Structured Metadata/Attributes Input

I want to be able to input metadata in a structured way.

Update Feb 2021:

This is a prerequisite for Table / spreadsheet functionality (when interpreted like modeling notion database features) and Ability to use logical operators for searching (Queries).

Roam seems to do it with :: as well. (I don’t know for sure, I never used it.)

Current State: RemNote Templates

Maybe this can be done with the current features already, but the obvious way using templates and :: is not satisfactory for me because it overlaps with the flashcard functionality.

Here is how it currently works (how I understand it):

  • A rem has 2 parts: the key|name (front side, before ::) and a value|content (back side, after ::) (named differently internally|in API).
  • Tagging a rem R with a tag T makes R an instance of type T.
  • All slots of T are suggested to be inserted for R.
  • If you insert a slot in R it is referenced automatically to the slot definition in T.
  • You are supposed to (I think) use this as the front of the flashcard, write :: after and add a value, turning this slot instance to a descriptor.
    • This always turns the rem into a flashcard which might not be useful. I don’t want to learn the release year of books or in which related keywords I have assigned which are useful for certain queries.
  • If this reference (or any reference unrelated to a template slot) is the last element of a rem, it is implicitly tagged with that reference.

The problem with this approach is that you can either chose to use :: to split the rem key/value and have a potentially unnecessary flashcard which clutters or not use :: but then you have to manually extract the value from the key later.

Is there already a best practice for this which I don’t know?

The semantically best thing for querying I can come up with be to use plain tags because they are not part of the rem text. But Sönke Ahrens #author is harder to read than Author: Sönke Ahrens.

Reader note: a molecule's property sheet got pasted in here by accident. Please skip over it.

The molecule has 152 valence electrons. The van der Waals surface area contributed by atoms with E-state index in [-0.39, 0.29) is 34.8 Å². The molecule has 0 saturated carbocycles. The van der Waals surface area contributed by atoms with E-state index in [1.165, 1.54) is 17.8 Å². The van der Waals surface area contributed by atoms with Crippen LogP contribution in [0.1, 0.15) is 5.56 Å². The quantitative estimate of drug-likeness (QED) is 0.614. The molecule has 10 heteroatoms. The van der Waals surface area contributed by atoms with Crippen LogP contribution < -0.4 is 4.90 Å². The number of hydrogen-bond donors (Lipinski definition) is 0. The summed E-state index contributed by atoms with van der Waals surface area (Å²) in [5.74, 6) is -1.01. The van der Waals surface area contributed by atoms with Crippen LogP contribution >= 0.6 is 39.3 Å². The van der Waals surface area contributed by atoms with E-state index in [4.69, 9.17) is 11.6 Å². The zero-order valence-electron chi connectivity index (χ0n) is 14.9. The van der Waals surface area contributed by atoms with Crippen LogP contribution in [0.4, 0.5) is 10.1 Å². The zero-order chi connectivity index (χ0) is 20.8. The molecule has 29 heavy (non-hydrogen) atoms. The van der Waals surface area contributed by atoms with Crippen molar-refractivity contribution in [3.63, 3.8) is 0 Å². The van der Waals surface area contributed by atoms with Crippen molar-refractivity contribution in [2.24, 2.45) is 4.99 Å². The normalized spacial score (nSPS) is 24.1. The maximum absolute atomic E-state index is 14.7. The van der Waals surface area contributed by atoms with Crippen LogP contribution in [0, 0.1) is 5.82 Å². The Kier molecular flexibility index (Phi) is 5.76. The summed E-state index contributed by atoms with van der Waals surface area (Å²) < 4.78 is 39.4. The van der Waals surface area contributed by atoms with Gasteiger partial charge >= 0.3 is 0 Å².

I have not used Roam queries so I don’t know if there are methods/conventions to comfortable query without a metadata/attribute format and do more powerful stuff than “show me all rem which contain those references”.

QoL: Multiplicity of slots

You can have a slot multiple times, e.g. for multiple authors or keywords. It would be nice if there was a for format to still have everything on one line. On the other hand you could just search like value.includes("search term") instead of value == "search term" if future queries support string matching. Not sure yet.

Sidenote on Querying with Templates

I have not yet made up my mind how to input data regarding how I want to query my knowledge base in the future. Using templates locks you into a hierarchical structure. For example if I would have two templates for #Book and #Article, both having an author then Book > author is different from Article > author and when I want to search for all author I’d have to create a union to find all authors. But then I’d have to know all types having an author (oops I forgot #Paper).

  • I could use tag inheritance and create a superclass #Publication with a author slot and tag/inherit like Book #Publication. Or go full overboard and have traits/mixins like #authorable.

  • Or I don’t use the template mechanism at all and just paste literal templates (using a third party tool). Which reference a top specific rems of my choice (e.g. a top-level rem Author). But built-in templates are more portable when switching devices.

Any suggestions on how to use templates/references/tags to best prepare for queries?

I like the directions you’re taking this. I have some ideas from my own use that might interest you.